Two Confirmed Cases of West Nile Virus in Oakland County

Recently, the Oakland County Health Division (OCHD) received laboratory confirmation from the Michigan Department of Health and Human Services of two human cases of West Nile Virus (WNV) in Oakland County. So far this year, two mosquito pools, a crow and a blood donor have also tested positive for WNV.

“All residents are strongly urged to follow prevention tips to protect themselves from WNV, especially those who are 50 and older who are more susceptible to severe symptoms,” said Kathy Forzley, OCHD manager/health officer. “Most people infected with WNV do not have any symptoms, but for those who do become sick, the disease can be serious, even fatal.”

Follow these tips to prevent WNV:

  • Use insect repellent. The Centers for Disease Control and Prevention recommends the use of insect repellents containing active ingredients registered with the U.S. Environmental Protection Agency. Always follow manufacturer’s directions carefully.
  • Be careful using repellant on the hands of children because repellents may irritate their eyes and mouths.
  • Wear protective clothing such as long-sleeved shirts and pants.
  • Limit outdoor activity from dusk to dawn when mosquitoes are most active.
  • Avoid areas where mosquitoes may be present such as shaded and wooded areas.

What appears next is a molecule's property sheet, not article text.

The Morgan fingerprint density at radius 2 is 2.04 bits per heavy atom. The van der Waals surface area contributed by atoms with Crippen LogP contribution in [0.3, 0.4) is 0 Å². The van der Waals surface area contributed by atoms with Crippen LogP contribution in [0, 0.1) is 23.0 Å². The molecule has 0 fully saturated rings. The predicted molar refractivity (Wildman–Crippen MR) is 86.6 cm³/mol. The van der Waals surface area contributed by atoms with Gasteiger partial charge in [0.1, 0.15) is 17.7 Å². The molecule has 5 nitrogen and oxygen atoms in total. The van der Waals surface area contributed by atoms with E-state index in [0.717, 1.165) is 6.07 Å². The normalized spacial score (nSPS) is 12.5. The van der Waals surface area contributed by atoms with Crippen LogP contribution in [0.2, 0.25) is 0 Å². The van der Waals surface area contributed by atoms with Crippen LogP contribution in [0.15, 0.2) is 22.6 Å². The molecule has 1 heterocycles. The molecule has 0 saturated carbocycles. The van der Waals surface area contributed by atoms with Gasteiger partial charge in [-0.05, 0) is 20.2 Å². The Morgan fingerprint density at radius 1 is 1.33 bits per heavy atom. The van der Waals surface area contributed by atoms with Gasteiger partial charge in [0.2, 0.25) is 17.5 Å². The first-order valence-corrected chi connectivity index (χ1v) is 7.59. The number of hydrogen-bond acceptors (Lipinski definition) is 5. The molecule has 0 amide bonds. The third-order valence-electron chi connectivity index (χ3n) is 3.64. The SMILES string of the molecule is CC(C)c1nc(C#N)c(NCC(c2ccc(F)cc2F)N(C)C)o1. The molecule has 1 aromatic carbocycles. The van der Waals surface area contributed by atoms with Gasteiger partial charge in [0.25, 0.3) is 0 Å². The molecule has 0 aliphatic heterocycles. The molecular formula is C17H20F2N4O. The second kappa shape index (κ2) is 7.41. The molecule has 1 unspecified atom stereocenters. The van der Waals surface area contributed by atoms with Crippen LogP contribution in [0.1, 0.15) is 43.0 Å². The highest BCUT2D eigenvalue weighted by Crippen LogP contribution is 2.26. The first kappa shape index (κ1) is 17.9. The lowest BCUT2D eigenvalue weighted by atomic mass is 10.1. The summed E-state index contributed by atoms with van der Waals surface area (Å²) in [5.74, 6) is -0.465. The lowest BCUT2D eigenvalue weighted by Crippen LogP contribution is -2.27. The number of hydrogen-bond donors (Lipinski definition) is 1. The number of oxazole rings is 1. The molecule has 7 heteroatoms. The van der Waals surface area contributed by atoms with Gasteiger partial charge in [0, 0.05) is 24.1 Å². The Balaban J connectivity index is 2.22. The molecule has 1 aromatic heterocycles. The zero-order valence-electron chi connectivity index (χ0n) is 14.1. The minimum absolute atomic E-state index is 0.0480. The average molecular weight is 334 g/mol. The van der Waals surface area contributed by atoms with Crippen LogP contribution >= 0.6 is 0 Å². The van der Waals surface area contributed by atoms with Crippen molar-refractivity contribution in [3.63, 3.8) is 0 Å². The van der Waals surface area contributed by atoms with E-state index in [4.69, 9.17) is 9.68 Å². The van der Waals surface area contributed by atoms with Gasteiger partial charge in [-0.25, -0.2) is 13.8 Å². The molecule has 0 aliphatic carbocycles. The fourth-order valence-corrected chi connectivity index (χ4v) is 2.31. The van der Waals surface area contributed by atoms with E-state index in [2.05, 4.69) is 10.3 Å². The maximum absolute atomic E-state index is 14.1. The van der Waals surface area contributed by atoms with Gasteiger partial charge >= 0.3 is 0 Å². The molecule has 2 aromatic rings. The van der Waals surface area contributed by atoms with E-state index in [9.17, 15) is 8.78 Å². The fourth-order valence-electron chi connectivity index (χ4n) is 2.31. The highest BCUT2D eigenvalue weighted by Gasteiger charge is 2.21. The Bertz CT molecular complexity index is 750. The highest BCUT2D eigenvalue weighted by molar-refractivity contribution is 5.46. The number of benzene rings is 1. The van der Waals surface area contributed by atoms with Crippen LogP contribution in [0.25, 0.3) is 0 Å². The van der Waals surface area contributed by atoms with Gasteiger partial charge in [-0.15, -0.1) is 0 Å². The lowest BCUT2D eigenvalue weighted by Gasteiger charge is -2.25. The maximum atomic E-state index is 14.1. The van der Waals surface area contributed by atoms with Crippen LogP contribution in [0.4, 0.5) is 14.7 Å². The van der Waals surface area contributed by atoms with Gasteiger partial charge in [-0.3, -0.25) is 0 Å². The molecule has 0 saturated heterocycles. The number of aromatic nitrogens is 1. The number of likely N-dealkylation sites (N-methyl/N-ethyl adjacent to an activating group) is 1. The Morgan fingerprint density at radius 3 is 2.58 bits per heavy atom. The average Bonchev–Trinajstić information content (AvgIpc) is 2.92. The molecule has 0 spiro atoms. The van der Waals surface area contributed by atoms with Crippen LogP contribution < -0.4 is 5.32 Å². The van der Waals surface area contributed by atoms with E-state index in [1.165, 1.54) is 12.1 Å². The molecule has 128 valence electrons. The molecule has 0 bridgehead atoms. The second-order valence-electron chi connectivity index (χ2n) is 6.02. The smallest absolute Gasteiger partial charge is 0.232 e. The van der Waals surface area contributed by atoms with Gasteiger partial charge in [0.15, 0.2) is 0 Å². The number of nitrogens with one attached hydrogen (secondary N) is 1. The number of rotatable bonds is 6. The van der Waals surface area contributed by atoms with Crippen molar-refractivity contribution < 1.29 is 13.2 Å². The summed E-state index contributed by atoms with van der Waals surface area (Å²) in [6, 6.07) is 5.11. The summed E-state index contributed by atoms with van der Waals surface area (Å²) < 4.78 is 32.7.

• Maintain window and door screens to keep mosquitoes out of buildings.
  • Get rid of mosquito breeding sites by emptying standing water that collects in birdbaths, boats, buckets, tires, unused pools, roof gutters and other containers.

West Nile Virus is a mosquito-borne virus spread to humans through the bite of the infected mosquito. Most people who are infected with the virus have no symptoms or experience a mild illness such as fever, headache and body aches. However, in some individuals, particularly the elderly, a much more serious disease affecting the brain tissue can develop. Physicians are urged to test patients for WNV if they present with fever, signs of meningitis or encephalitis, or sudden painless paralysis.

For up-to-date public health information, visit www.OakGov.com/health or find Public Health Oakland on Facebook and Twitter @publichealthOC.

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